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Discussion Starter #1
Just thinking of expanding my choices beyond traditional electric or acoustic guitars. How do people feel about resonators? I'm more of a fingerstyle player, is slide difficult to learn? Looks like fun,but is there a big learning curve? Any recommendations on brands, options or other considerations would be appreciated.
 

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There was a bunch of them on the floor at cosmo. Tried them all and after playing 2 or 3 notes on the national I figured right away that would be the one to get. It was over 3 grand though but sounded how I think they are supposed to sound - lottsa tone.
 

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I really liked the brass body Gretch Honeydipper I played at L&M a couple a years ago. Always wished I had bought it. Sounded fantastic, looked well made, cost about $700 new.

I'm not sure they are made any more. If they are, L&M doesn't carry them.

I'd also love to try the Eastwood Delta 6 - electric resonator.
 
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Steel body Regal, wood body Dobro, Gold Tone resonator bass guitar, Kala tenor ukulele. I've been trying to breed them but it's not working.

I would start with a wood body Dobro, they tend to be cheaper than say a National tricone, some D'Addario Flattops strings, open tuning (I like G), and a selection of slides. Hop on YouTube and ride through some instructionals.
 

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Slide comes easily for some, and not so much for others--and in between for many--so you'll only know if you give it a shot--so do that--it's fun.

And open G is great--only three strings change--so it feels more natural to me.
Although I'm certainly no expert or slide virtuoso

Resos are fun--I've just never come across one I like enough to buy that I can also afford--but maybe one day.
 
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Discussion Starter #7
thanks for the suggestions! I have an eye on a Regal 30 model that I might try then buy but I need to try a lower end metal body as well. From videos I've watched, they seem to have more of that distinct sound that a reso offers, at least to my ears. I'm also intrigued by combo models like an Eastwood Folkstar or Danelectro 59 reso. The internet lesson world possibly awaits and maybe I can try to channel my open tuned reso Page.
 

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I don't play much slide in open tuning, but I do play a bit in standard tuning. With that situation, string muting is important. There are many more bad string pairings or combinations than good ones and the dissonant notes have to be muted, not easy if you don't finger or hybrid pick.
 

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I love resonator guitars! I had a cheaper wood body spider cone one for years, but always wanted that nasty steel/brass bodied 20's/30's sound. Wood body is a lot "warmer" sounding, but just doesn't compare to the metal ones. After about 5 years of searching for a single or tricone model, I finally came across a good deal on a National NRP Steel 12-fret. There is just something about these National resonators that is a step above everything else. The volume and tone is incredible. This will be a guitar I take to my grave along with my Martin!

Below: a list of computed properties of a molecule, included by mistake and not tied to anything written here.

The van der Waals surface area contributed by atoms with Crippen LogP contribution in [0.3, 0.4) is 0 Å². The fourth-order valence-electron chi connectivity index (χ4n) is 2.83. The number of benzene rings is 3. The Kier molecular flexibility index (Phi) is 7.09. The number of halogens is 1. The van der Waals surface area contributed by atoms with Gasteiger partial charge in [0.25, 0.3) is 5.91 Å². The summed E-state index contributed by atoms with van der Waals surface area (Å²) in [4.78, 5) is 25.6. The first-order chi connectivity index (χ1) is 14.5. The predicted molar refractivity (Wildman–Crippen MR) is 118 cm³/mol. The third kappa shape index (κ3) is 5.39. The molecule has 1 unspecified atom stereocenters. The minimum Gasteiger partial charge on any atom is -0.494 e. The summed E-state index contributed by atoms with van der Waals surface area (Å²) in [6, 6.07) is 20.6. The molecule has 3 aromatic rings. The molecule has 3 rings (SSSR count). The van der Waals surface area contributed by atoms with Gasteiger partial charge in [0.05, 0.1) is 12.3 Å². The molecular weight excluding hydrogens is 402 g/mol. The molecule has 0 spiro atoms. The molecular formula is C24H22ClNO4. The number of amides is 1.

Good luck in your search!
 

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Some of my favorite players are Mike Dowling, Catfish Keith, Kelly Joe Phelps and Charlie Parr plus all the old school blues guys from back in the day!
 

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Having owned a few in the past,it is not only the body material but the type of cone. The biscuit cone is your traditional blues sound and the spider is more woody sounding as used in bluegrass. Tri cones are another story.

When it comes to metal bodies, there is brass and then there is steel. Steel will give you the rawest sound but weigh a ton. Brass is more melodic sounding. My favourite was the wood body National.
 

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As a sound hunter, I came to "dobro", midway from acoustic to banjo (ok, also got a banjitar lol !).
I did own an authentic Gibson Hound dog for a while : nut width some 1 5/8", too thin for me. Need 1 3/4"...
Bought a "Hot Rod" tricone (Lenny Gerthoffer, collector/trader of vintage dobros in California developped a mid range $ dobro line, around 1k$). As I remember he should also have biscuits type, not sure. Quite heavy compared to Hound dog. He offers 12 and 14 frets.
N.B. Biscuit type tend to flatten the cone over time, dampening the sound so that the cone could need replacement.

*** Put his name on google : had apparently serious problems in 2015.... Sorry, the tricone sounds great !
 
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